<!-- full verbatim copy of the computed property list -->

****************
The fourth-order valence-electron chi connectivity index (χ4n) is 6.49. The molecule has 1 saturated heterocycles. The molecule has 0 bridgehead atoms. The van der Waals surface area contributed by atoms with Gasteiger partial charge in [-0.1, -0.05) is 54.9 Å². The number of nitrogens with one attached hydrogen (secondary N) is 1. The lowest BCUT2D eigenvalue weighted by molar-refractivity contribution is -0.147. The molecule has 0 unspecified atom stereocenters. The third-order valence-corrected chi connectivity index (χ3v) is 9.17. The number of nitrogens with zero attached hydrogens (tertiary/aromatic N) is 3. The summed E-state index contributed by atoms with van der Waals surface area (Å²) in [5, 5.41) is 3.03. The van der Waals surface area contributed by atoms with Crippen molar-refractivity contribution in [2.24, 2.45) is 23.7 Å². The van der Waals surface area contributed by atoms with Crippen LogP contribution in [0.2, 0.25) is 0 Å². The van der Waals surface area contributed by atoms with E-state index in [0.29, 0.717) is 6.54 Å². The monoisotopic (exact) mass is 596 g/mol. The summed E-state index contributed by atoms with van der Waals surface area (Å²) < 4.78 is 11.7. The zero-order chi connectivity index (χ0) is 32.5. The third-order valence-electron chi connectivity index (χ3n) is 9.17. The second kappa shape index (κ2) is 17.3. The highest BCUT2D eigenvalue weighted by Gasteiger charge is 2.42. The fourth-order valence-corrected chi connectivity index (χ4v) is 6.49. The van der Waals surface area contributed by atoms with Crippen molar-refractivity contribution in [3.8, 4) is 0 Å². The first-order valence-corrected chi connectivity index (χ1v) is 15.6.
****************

The fourth-order valence-electron chi connectivity index (χ4n) is 6.49. The molecule has 1 saturated heterocycles. The molecule has 0 bridgehead atoms. The van der Waals surface area contributed by atoms with Gasteiger partial charge in [-0.1, -0.05) is 54.9 Å². The number of nitrogens with one attached hydrogen (secondary N) is 1. The lowest BCUT2D eigenvalue weighted by molar-refractivity contribution is -0.147. The molecule has 0 unspecified atom stereocenters. The third-order valence-corrected chi connectivity index (χ3v) is 9.17. The number of nitrogens with zero attached hydrogens (tertiary/aromatic N) is 3. The summed E-state index contributed by atoms with van der Waals surface area (Å²) in [5, 5.41) is 3.03. The van der Waals surface area contributed by atoms with Crippen molar-refractivity contribution in [2.24, 2.45) is 23.7 Å². The van der Waals surface area contributed by atoms with Crippen LogP contribution in [0.2, 0.25) is 0 Å². The van der Waals surface area contributed by atoms with E-state index in [0.29, 0.717) is 6.54 Å². The monoisotopic (exact) mass is 596 g/mol. The summed E-state index contributed by atoms with van der Waals surface area (Å²) < 4.78 is 11.7. The zero-order chi connectivity index (χ0) is 32.5. The third-order valence-electron chi connectivity index (χ3n) is 9.17. The second kappa shape index (κ2) is 17.3. The highest BCUT2D eigenvalue weighted by Gasteiger charge is 2.42. The fourth-order valence-corrected chi connectivity index (χ4v) is 6.49. The van der Waals surface area contributed by atoms with Crippen molar-refractivity contribution in [3.8, 4) is 0 Å². The first-order valence-corrected chi connectivity index (χ1v) is 15.6.